In, “The Outsourcing Balancing Act,” Leona Fitzgerald and Denise Moody from PPD talk about achieving the right blend of oversight and involvement as more and more clients become interested in outsourcing. The authors discuss different models for a client’s situation, such as insourced work with their internal staff, full-service outsourcing, functional service partnerships, or hybrid approaches and the best ways to provide oversight.
On the regulatory front, Walter Matzmorr from Tunnell Consulting says that being ready for a pre-approval inspection (PAI) is a key milestone for the successful approval of a new product and can significantly influence the approval timeline and the time to market for a new product. However, he says small companies and biotech startups who want to bring their first product to the market often struggle to determine if they are ready for a PAI. Mr. Matzmorr takes us through this cross-functional process that includes several phases and covers elements of technical and regulatory compliance, organizational aspects, process validation and training.
When it comes to drug delivery, Louise Righton of 3M Drug Delivery Systems, says pharma needs to adopt a more “up-front” approach, rather than the “add-it-on” at the end attitude that is too prevalent across today’s pharma landscape. She says that by bringing drug development and drug delivery closer together, what we’re really bringing closer together are drug acceptance and effective treatment, and that’s a win for all involved.
Discussing the Regenerative Medicine Advanced Therapy (RMAT) market for this issue is Mark Sawicki from Cryoport. He says the RMAT market presents a major opportunity—the market generated $17.03 billion in revenue in 2016 and is expected to reach $50.55 billion by 2025. But there is a great deal at stake for the companies that are racing to develop these revolutionary therapies. The author addresses challenges that range from integrating new manufacturing techniques, answering bioethics questions, to ensuring product safety, product efficacy, and more.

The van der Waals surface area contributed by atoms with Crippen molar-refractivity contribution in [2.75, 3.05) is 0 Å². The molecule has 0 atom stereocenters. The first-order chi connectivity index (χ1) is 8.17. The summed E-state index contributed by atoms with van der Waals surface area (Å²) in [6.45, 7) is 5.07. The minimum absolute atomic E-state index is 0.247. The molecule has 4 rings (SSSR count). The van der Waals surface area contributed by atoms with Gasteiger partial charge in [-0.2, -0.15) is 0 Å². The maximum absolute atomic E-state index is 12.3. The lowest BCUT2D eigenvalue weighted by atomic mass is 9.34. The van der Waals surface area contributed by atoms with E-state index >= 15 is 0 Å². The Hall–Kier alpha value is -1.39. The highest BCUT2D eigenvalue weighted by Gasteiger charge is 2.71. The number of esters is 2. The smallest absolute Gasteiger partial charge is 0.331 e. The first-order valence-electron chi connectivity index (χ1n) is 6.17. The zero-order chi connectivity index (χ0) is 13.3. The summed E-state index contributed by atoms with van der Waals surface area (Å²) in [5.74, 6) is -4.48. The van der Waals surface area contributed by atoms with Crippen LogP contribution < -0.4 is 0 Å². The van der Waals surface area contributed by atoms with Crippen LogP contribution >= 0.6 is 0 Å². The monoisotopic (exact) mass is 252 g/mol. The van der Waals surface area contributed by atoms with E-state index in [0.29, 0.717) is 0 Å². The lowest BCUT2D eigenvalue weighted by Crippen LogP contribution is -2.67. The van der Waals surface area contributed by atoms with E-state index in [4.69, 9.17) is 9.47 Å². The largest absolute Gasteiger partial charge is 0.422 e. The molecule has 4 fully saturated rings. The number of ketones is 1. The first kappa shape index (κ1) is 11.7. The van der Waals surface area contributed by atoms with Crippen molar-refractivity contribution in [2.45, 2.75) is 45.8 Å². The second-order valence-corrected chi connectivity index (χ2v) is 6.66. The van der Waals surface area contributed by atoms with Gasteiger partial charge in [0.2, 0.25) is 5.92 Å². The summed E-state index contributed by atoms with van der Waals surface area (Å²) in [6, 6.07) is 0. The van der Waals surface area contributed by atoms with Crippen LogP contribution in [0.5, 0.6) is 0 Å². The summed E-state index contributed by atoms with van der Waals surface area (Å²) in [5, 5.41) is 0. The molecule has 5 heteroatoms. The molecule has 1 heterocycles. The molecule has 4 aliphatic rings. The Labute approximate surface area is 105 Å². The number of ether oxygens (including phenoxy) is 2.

Lastly, there has been a growing fervor among regulators, equipment suppliers, research institutions and consulting houses that pharmaceutical companies should use continuous processing for the manufacture of drugs. In, “The Good, The Bad, and The Ugly Complexities of Pharma Manufacturing,” Girish Malhotra of EPCOT International says that the use of continuous processes where relevant is not a bad idea. In fact, it is a great idea. However, the author argues that such processes MUST be authenticated according to established definitions.
As in each issue of Contract Pharma, we cover a wide range of topics related to pharma drug development, manufacturing and outsourced services. If there is a topic you’d like to see covered or are interested in writing about, please feel free to send me an email with your thoughts and/or ideas. Hope you enjoy!
Tim Wright, Editor